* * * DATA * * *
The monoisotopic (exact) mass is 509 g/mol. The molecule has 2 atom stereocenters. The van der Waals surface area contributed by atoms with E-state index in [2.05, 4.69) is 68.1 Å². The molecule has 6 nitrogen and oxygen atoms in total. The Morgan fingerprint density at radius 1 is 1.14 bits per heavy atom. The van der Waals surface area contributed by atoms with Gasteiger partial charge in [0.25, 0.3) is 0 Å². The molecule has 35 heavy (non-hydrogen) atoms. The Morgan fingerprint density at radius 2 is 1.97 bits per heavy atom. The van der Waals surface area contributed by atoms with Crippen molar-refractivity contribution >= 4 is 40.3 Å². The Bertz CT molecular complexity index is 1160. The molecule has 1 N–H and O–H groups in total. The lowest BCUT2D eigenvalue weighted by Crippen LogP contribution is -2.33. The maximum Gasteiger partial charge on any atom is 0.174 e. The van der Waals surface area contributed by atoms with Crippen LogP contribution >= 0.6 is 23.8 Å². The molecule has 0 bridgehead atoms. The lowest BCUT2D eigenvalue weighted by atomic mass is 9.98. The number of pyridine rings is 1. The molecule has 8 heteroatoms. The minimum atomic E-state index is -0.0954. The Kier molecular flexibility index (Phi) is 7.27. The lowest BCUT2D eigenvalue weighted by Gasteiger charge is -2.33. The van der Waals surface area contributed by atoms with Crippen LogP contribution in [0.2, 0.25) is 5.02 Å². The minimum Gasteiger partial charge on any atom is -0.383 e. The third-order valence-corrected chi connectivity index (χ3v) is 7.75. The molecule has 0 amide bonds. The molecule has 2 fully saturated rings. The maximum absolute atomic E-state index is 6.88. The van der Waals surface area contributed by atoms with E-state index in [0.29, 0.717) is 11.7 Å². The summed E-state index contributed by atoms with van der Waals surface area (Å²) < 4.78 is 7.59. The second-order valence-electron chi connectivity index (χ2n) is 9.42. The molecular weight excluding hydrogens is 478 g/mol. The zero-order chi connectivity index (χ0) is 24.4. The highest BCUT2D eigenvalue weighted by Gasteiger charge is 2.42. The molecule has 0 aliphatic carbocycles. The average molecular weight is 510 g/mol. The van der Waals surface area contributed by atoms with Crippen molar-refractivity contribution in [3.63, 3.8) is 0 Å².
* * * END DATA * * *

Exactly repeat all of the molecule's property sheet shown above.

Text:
The monoisotopic (exact) mass is 509 g/mol. The molecule has 2 atom stereocenters. The van der Waals surface area contributed by atoms with E-state index in [2.05, 4.69) is 68.1 Å². The molecule has 6 nitrogen and oxygen atoms in total. The Morgan fingerprint density at radius 1 is 1.14 bits per heavy atom. The van der Waals surface area contributed by atoms with Gasteiger partial charge in [0.25, 0.3) is 0 Å². The molecule has 35 heavy (non-hydrogen) atoms. The Morgan fingerprint density at radius 2 is 1.97 bits per heavy atom. The van der Waals surface area contributed by atoms with Crippen molar-refractivity contribution >= 4 is 40.3 Å². The Bertz CT molecular complexity index is 1160. The molecule has 1 N–H and O–H groups in total. The lowest BCUT2D eigenvalue weighted by Crippen LogP contribution is -2.33. The maximum Gasteiger partial charge on any atom is 0.174 e. The van der Waals surface area contributed by atoms with Crippen LogP contribution >= 0.6 is 23.8 Å². The molecule has 0 bridgehead atoms. The lowest BCUT2D eigenvalue weighted by atomic mass is 9.98. The number of pyridine rings is 1. The molecule has 8 heteroatoms. The minimum atomic E-state index is -0.0954. The Kier molecular flexibility index (Phi) is 7.27. The lowest BCUT2D eigenvalue weighted by Gasteiger charge is -2.33. The van der Waals surface area contributed by atoms with Crippen LogP contribution in [0.2, 0.25) is 5.02 Å². The minimum Gasteiger partial charge on any atom is -0.383 e. The third-order valence-corrected chi connectivity index (χ3v) is 7.75. The molecule has 0 amide bonds. The molecule has 2 fully saturated rings. The maximum absolute atomic E-state index is 6.88. The van der Waals surface area contributed by atoms with E-state index in [0.29, 0.717) is 11.7 Å². The summed E-state index contributed by atoms with van der Waals surface area (Å²) < 4.78 is 7.59. The second-order valence-electron chi connectivity index (χ2n) is 9.42. The molecular weight excluding hydrogens is 478 g/mol. The zero-order chi connectivity index (χ0) is 24.4. The highest BCUT2D eigenvalue weighted by Gasteiger charge is 2.42. The molecule has 0 aliphatic carbocycles. The average molecular weight is 510 g/mol. The van der Waals surface area contributed by atoms with Crippen molar-refractivity contribution in [3.63, 3.8) is 0 Å².